Breastfeeding criticism can be tough, but with these tips, you can handle it!If you haven’t already endured criticism about breastfeeding, brace yourself. At one point or another, nearly every breastfeeding mother is attacked for her decisions or actions. My guest, psychotherapist Sandra Reich, confirmed what I’ve seen over and over. First, holiday time seems to be a prime time for family members to offer criticism. Second, breastfeeding is often an emotionally loaded issue.

So be prepared for criticism – whether it’s verbal remarks or just critical glances. How should you respond? Maybe every fiber of your being wants to lash out. Don’t take the bait! Given the science, my own experience, and tips from Sandra, I’d like to suggest 7 effective approaches for dealing with criticism about breastfeeding your child.

1. Use non-response responses.

Often, you can get away with something as vague as “Hmmm or “Uh-huh.” If you want to up the ante, you can throw in, “Oh, you’ve raised an interesting point there.” These responses are a great way to say something without actually saying anything at all. Sometimes, this is all you need to do.

2. Focus on the “other” with active listening.

Communication experts have been teaching active listening for years, and with good reason. It’s a great way to diffuse the situation, because you’re focusing on the other person’s remarks or feelings, rather than defending yourself or your own words.

Have some pre-made sound bites to use when you encounter criticism about breastfeeding. Examples of responses might include, “I can see you have very strong feelings about this,” or “I’m so glad that approach worked well for you and your baby.” These or similar responses can help you avoid a squabble.

3. Provide information or authorities.

The critical relative or friend picking on you may find it harder to question the authority of your child’s doctor or the American Academy of Pediatrics. Don’t hesitate to quote some professional or some organization as the be-all and end-all of knowledge. This approach will often shut down your opponent. (Not always!)

4. Focus on YOUR decision.

Over the years, I’ve learned that breastfeeding, like how to style your hair or who you go to bed with, is a very personal decision. You have no obligation to put up with criticism about breastfeeding your baby. It’s your baby; your decision.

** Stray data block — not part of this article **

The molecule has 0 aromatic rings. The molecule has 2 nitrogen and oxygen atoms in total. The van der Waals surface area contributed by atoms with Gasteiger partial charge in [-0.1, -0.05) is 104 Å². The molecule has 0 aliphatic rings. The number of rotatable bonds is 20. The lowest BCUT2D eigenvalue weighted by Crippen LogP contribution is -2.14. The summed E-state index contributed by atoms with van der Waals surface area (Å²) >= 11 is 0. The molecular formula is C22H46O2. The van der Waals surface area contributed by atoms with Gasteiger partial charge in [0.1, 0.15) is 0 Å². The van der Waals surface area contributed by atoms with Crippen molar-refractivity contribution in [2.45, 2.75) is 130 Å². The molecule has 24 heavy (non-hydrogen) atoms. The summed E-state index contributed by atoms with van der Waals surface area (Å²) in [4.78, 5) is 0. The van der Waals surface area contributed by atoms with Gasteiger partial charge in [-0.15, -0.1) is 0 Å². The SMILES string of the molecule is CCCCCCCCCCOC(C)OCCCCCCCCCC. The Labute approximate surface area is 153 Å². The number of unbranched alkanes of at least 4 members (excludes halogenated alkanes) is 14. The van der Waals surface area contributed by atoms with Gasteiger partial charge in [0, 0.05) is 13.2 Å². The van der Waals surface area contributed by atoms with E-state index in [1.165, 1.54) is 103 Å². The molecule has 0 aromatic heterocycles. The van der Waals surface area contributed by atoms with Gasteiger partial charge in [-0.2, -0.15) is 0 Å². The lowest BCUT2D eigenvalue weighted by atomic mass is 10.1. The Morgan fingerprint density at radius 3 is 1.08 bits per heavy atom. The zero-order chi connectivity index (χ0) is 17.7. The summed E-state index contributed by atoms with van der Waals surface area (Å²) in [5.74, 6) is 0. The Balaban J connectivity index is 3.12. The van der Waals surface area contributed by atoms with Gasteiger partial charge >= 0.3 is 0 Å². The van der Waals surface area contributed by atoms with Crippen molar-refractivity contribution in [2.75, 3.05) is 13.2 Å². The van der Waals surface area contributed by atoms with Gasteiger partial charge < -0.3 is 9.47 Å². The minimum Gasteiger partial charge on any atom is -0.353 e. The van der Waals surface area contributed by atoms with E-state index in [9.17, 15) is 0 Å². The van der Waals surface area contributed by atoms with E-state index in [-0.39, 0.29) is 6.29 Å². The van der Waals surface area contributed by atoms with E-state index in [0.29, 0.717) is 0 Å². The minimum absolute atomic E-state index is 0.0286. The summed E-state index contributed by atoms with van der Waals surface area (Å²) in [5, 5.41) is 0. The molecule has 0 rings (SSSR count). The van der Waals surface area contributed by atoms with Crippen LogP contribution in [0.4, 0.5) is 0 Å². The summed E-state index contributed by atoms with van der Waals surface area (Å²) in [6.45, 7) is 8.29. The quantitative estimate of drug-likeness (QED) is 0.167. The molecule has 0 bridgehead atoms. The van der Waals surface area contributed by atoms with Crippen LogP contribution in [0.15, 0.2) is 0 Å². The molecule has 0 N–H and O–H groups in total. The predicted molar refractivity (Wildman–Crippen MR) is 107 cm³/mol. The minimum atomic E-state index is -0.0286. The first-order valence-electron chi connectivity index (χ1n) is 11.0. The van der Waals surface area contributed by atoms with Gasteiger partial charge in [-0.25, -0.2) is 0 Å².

Therefore, make the decision that you feel is best for you and your baby, and stick to it. A comeback like, “This works for our family in our situation, but it might not work for you,” or “Maybe you tried it and it didn’t work for you. I get that,” can often help you to take control of the situation without being combative.

5. Use humor.

If someone says, “If he’s old enough to ask for that, he’s too old to have it!” you could come back with, “Yeah, he’s 3 years old. Wow, if he asks for a Lamborghini, what am I going to do?”

6. Enlist others to help support you.

Ask your partner or other supportive friend or family member to help run interference. Especially if you know of particular people who will be more vocal with their criticism about breastfeeding, having someone else help to diffuse the situation and can help things stay pleasant.

7. Try a last-ditch effort if things get out of hand.

Sometimes, no matter how you try to deflect criticism, you’re stuck. You can try to find some common ground, or just admit that the gap is too big to close. When necessary, resort to, “We’re really at odds here. Let’s just agree to disagree and remain friends (happy sisters, or whatever.)”

In our lively conversation, I gleaned from Sandra two approaches that don’t work:

(1) Don’t sit there and take it as though it never happened.

(2) Don’t take the bait by defending yourself with a litany of logical reasons.

Instead, acknowledge that you heard the comment, but further discussion is off-limits. Sandra emphasized the importance of setting boundaries and having consequences, and without them, it’s hard to create healthy relationship with yourself and others.

Join me as Sandra and I help you to activate your criticism-radar, find ways to prevent or minimize criticism, and respond to others in ways are more effective than lashing out.

How do you handle parenting or breastfeeding criticism? Let me know in the comments below!

Didn’t Pass the IBLCE Exam? Get the Help You Need to Succeed!
6 Tips Help You Find the Perfect Gift for New Moms

Leave a Reply

Your email address will not be published. Required fields are marked *

This site uses Akismet to reduce spam. Learn how your comment data is processed.